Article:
Your brain is supercharged with about a billion new brain cells that form essential connections called neurons that support you in learning and doing everything you need and want to do. The brain cells you use will strengthen; the ones you don’t will wither away. The withering part is just as important as the strengthening part. This is a process of your brain becoming smarter and more efficient. Your brain doesn’t need every one of your billion new neurons. Letting go of the neurons you don’t need will make space and energy available to strengthen the ones that you do need. Adolescence is considered to be the time of “fine-tuning” your brain.
What causes this growing or withering? Every experience you encounter will change your brain. Spend too much time on the couch, and there will be brain cells that simply die off. However, when you apply action or even thought into something, all of the neurons that are needed to complete that task will fire up together. The parts of the brain that are needed for that task will light up and strengthen.
The skills you learn during adolescence will be richer and more enduring than anything you learn at any other time of your life. If you play music or a sport, do drama, paint, cook, or learn a language, these connections will get stronger and stronger as you practice each activity. Messages that travel the same pathway in the brain over and over as you practice something begin to transmit their messages faster and faster in unison. With enough repetition, they become practically automatic.
Ever heard the phrase, “practice makes perfect”? Since there really is no such thing as “perfect,” let’s just say practice helps you complete tasks more efficiently, proficiently, and with greater ease. Rather than “perfect,” I prefer to say, “practice makes progress.” Through practice, your brain puts together a network of neurons, which transmit faster and faster each time you engage in the activity.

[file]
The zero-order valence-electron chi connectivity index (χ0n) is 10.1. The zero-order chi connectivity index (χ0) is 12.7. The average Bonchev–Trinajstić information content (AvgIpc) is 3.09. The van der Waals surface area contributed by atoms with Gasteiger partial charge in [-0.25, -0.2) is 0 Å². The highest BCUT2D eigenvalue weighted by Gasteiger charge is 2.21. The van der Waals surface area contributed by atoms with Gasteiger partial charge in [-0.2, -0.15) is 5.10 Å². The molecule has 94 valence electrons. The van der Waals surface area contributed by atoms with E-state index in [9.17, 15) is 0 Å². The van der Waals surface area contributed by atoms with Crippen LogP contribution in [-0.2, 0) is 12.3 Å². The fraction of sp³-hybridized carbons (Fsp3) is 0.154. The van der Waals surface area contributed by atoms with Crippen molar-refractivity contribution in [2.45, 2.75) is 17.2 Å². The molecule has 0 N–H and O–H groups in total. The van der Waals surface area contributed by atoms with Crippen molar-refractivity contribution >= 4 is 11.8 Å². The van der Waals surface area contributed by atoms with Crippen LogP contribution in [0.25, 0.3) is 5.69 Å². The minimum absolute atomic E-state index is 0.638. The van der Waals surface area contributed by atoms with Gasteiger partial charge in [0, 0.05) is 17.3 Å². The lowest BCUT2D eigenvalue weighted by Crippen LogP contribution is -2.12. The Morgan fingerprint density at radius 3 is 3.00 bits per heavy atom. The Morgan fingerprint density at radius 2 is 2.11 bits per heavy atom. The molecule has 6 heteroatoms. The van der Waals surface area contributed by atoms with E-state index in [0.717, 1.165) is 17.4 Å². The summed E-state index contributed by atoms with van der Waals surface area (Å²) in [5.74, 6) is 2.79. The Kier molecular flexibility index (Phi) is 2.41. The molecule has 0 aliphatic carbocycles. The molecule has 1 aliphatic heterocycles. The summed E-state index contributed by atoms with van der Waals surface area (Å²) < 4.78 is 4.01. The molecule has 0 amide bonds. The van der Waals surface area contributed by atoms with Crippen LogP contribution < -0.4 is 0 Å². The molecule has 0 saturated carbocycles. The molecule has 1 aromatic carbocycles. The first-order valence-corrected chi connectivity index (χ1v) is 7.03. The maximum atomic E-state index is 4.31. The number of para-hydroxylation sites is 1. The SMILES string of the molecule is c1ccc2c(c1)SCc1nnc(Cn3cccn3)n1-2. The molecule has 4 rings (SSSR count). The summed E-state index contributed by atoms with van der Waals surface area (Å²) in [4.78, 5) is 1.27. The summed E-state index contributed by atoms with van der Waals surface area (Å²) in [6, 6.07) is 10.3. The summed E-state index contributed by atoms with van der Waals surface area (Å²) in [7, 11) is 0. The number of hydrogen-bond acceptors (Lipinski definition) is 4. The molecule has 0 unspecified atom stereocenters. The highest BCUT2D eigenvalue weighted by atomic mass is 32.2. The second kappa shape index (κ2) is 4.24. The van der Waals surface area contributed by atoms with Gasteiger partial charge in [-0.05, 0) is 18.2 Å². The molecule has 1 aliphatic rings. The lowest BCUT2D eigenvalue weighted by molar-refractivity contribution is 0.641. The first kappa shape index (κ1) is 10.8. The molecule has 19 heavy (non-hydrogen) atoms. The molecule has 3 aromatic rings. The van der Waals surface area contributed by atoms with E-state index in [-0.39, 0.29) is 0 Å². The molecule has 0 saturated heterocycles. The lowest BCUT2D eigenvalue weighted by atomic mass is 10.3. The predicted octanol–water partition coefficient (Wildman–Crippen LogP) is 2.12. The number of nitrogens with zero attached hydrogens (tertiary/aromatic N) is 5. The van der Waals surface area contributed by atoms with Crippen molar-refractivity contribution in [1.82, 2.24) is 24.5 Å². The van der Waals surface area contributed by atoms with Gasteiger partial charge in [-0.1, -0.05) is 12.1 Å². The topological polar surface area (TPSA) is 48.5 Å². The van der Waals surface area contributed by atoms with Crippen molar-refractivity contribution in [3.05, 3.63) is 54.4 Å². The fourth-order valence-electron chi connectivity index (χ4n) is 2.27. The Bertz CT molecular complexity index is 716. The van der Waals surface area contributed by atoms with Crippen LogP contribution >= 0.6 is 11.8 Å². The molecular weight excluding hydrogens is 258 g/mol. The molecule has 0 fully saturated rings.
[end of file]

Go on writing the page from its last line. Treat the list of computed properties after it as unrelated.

Now here is the cool thing about mindfulness: when you imagine yourself doing one of those amazing tasks, like riding a bike, playing tennis, shooting a basket, or the like, your brain does not know the difference between actually engaging in the task or simply imagining it. When you use your imagination in this focused way (not just for a brief moment, but really focus, for say 3-5 minutes), the same neurons will hook up in your brain as if you were physically completing the task. Pretty awesome for sure.
Here is a wonderful way you can practice something using the power of your amazing mind (perhaps while you lie on the couch). We call this meditation, AMAZING ME.
Find a quiet space. Perhaps you put on your headphones and listen to some soft music. Take a few deep breaths inn out to settle yourself. Begin to imagine yourself doing something that you really want to achieve. You can choose an activity, or even a picture of yourself in your distant future. Let’s say, you would like to be an award winning snowboarder. You don’t have to know HOW you will become one. Simply imagine yourself there, doing it and being it. Let yourself imagine the fresh air, the warm sun, the exhilaration flying down the mountain. Let yourself feel what is is like, by using your imagination.
Share this with a tween or teen that you think can benefit from this knoweldge or exercise. Can you imagine if more adolescents knew the power of using their imagination to become the vision of themselves that makes them proud, kind, wise, brave, confident…and so much more?